Former Student On USC Doctor Abuse Allegations More than 200 former University of Southern California students are suing the university alleging that a former campus gynecologist abused them. NPR's Scott Simon talks to former student Amanda Davis.
NPR logo

Former Student On USC Doctor Abuse Allegations

  • Download
  • <iframe src="https://www.npr.org/player/embed/633366394/633366395" width="100%" height="290" frameborder="0" scrolling="no" title="NPR embedded audio player">
  • Transcript
Former Student On USC Doctor Abuse Allegations

Former Student On USC Doctor Abuse Allegations

Former Student On USC Doctor Abuse Allegations

  • Download
  • <iframe src="https://www.npr.org/player/embed/633366394/633366395" width="100%" height="290" frameborder="0" scrolling="no" title="NPR embedded audio player">
  • Transcript

More than 200 former University of Southern California students are suing the university alleging that a former campus gynecologist abused them. NPR's Scott Simon talks to former student Amanda Davis.

SCOTT SIMON, HOST:

More than 200 former University of Southern California students are suing the university. Their suit alleges that a former campus gynecologist, George Tyndall, abused and molested them and that USC ignored and covered up complaints for over 30 years that Dr. Tyndall worked there. Dr. Tyndall's attorney said his client, quote, "is adamant he engaged in no criminal conduct while practicing medicine at USC." Amanda Davis is one of the former students suing the university. She joins us now from Tempe, Ariz. Thanks so much for being with us.

AMANDA DAVIS: Thank you for allowing me this opportunity.

SIMON: You attended USC from 1999 to 2002. Can you tell us what happened?

DAVIS: Sure. The USC medical clinic that's on campus was my main provider. And there is one particular appointment that has been ingrained in my head for the last 17 years, and that appointment was with Dr. Tyndall. I recall being naked on the exam table. And knowing that I was a single mom that was going to USC - so I had had a child - he started talking about, basically, how a woman's body is when she's pregnant and how it changes after birth and then how she can regain her body how it was previously. And he stated that he was doing research on this subject. And he asked me if I would allow him to take photographs of me naked. And I did so.

SIMON: Did you tell anyone, if not immediately at the time, in the years that followed?

DAVIS: For me, going to USC as a single mom was a huge deal. It was a very big deal for me. And I felt like, if I said something, that it might cause an issue with me continuing my education, which was going to better my life for myself and my daughter. Or I felt like maybe they would say - why did you allow him to take the pictures? - or turn around back on me. And my daughter, who was 5 when I graduated, is now 21 and played a big part in me coming forward because I just think about - she was the same age I was, approximately, when when this occurred. And as a parent, what would I do if my child was in that situation? And that definitely has influenced me.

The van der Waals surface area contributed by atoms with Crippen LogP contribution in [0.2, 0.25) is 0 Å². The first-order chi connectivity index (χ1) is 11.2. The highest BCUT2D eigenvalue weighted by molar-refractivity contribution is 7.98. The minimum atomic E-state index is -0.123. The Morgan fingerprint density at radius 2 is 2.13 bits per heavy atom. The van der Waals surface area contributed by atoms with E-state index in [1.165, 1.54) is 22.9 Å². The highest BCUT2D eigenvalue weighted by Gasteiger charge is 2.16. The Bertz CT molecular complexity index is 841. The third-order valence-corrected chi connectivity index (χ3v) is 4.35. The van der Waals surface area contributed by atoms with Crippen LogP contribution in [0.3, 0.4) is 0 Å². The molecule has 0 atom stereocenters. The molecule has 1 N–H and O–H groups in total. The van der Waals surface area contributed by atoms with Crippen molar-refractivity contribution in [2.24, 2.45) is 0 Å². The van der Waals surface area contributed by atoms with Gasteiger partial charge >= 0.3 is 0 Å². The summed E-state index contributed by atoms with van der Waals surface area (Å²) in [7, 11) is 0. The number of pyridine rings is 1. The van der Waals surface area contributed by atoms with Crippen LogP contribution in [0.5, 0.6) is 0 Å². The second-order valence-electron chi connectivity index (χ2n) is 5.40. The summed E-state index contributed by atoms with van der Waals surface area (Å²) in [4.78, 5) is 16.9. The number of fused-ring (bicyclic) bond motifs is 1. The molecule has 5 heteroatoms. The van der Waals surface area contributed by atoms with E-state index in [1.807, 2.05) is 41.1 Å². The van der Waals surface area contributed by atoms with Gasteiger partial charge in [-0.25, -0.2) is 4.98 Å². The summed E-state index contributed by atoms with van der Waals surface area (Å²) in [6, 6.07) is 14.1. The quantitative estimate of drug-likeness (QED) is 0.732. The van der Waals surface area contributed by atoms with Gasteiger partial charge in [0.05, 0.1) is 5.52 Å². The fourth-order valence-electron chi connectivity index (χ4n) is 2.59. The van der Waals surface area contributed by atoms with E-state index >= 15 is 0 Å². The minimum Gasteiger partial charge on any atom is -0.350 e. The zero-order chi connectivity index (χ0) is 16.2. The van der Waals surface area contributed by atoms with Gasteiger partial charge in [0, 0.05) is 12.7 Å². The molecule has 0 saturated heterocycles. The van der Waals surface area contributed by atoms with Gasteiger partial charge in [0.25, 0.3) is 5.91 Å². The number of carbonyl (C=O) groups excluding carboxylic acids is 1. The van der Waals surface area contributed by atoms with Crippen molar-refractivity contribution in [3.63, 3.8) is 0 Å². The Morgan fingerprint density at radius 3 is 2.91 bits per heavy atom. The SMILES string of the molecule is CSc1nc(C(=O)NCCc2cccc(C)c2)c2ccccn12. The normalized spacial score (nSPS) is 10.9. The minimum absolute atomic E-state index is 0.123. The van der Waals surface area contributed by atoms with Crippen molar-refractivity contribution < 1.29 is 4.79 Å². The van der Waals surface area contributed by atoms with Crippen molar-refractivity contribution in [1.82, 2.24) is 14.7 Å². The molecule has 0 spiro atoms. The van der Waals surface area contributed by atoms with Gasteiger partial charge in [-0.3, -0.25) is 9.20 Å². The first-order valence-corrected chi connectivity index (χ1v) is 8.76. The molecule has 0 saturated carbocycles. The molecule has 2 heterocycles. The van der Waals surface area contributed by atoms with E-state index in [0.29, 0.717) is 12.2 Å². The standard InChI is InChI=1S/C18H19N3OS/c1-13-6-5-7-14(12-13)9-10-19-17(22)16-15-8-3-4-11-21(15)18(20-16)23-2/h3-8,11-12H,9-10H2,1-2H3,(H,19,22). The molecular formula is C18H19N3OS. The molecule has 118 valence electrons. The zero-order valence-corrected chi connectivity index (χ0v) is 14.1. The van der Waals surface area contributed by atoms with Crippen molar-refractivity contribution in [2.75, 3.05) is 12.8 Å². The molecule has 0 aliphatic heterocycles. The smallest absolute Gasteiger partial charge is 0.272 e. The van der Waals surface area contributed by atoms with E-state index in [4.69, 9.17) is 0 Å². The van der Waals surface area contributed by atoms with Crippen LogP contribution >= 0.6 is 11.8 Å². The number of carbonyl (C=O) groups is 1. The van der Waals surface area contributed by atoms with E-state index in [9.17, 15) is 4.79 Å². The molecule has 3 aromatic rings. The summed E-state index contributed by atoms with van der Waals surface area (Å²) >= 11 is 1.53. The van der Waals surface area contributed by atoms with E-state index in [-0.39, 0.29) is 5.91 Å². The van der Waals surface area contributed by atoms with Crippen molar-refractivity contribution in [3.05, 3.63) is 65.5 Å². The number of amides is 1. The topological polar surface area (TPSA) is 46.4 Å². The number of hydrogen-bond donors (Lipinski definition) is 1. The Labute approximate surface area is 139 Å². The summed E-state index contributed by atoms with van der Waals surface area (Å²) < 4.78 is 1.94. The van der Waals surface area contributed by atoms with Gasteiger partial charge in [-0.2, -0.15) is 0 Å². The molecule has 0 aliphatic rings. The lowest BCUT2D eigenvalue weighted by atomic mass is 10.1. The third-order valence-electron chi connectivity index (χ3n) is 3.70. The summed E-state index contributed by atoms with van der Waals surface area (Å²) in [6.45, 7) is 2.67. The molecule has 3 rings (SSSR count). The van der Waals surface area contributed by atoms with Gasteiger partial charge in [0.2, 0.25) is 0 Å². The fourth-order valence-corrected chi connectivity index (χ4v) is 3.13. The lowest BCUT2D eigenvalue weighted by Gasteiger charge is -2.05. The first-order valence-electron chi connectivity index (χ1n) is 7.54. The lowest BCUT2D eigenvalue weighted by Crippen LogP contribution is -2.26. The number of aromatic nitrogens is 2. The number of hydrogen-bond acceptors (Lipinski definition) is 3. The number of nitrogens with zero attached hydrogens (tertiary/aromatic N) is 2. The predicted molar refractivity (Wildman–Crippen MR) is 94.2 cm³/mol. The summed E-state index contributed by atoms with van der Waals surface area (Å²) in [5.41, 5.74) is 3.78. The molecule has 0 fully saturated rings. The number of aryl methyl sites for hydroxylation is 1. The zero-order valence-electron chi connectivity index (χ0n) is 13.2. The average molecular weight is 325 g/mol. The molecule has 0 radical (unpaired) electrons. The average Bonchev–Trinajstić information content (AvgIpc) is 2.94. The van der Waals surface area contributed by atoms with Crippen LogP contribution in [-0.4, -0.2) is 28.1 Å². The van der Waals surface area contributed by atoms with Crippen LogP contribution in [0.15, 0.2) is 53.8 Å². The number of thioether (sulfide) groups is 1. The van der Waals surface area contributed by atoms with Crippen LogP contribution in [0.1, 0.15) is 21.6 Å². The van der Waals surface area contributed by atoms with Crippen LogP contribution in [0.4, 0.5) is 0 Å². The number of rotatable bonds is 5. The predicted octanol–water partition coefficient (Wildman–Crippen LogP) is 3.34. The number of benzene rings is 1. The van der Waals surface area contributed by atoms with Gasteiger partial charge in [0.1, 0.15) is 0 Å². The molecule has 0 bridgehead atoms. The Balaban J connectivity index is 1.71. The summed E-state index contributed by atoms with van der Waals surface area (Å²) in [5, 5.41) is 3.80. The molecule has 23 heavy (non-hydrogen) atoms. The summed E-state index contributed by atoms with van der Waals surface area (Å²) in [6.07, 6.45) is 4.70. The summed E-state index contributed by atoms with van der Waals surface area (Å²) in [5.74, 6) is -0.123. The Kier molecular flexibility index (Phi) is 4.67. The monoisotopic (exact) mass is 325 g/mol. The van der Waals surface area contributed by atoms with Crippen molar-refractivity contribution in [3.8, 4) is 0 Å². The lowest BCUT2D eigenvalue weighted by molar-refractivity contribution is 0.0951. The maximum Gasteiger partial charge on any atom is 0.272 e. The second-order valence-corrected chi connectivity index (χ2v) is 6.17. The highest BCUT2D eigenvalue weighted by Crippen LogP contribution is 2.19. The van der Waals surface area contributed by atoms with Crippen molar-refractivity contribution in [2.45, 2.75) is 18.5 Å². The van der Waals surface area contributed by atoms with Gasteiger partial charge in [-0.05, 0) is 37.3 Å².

SIMON: And - may I ask, why have you joined this lawsuit with so many other women which holds USC responsible and not just Dr. Tyndall?

DAVIS: Absolutely. USC, as far as I'm concerned, definitely had an opportunity back - I believe it was 1991. There was complaints, and they took no action.

SIMON: When you say complaints, you mean complaints about Dr. Tyndall and his - yeah.

DAVIS: Yes, absolutely. And that could have voided a lot of the shame and embarrassment and just pain.

SIMON: We, of course, contacted the USC board of trustees, and they declined an interview. Let me just read from an emailed statement. They say, (reading) the university is conducting a thorough investigation into this matter. We will be seeking a prompt and fair resolution that is respectful of our former students. We are committed to providing the best, most thorough and respectful health care services of any university.

Was that enough for you?

DAVIS: Absolutely not. While I appreciate them responding, I just believe that it's somewhat more of the same - just to protect their brand, protect their name. I think that they have a chance to do more than just making a statement and try to make this get swept under the rug. I think that they could set an example for other colleges and institutions and leave a legacy that is one where the Trojan family could be proud of them.

SIMON: How are you doing?

DAVIS: I'm very thankful. There's some sense of healing in just having this connection with the other women and our conversation. I respect the other women that have come forward and the ones that have made the decision to keep their names as Jane Doe. And I want to be strong and encourage them and be their voice. I think there's a lot of strong women at USC, and I believe that, ultimately, something good has to come of this.

SIMON: Amanda Davis, thanks so much for being with us, ma'am.

DAVIS: Thank you so much. I appreciate your time.

Copyright © 2018 NPR. All rights reserved. Visit our website terms of use and permissions pages at www.npr.org for further information.

NPR transcripts are created on a rush deadline by Verb8tm, Inc., an NPR contractor, and produced using a proprietary transcription process developed with NPR. This text may not be in its final form and may be updated or revised in the future. Accuracy and availability may vary. The authoritative record of NPR’s programming is the audio record.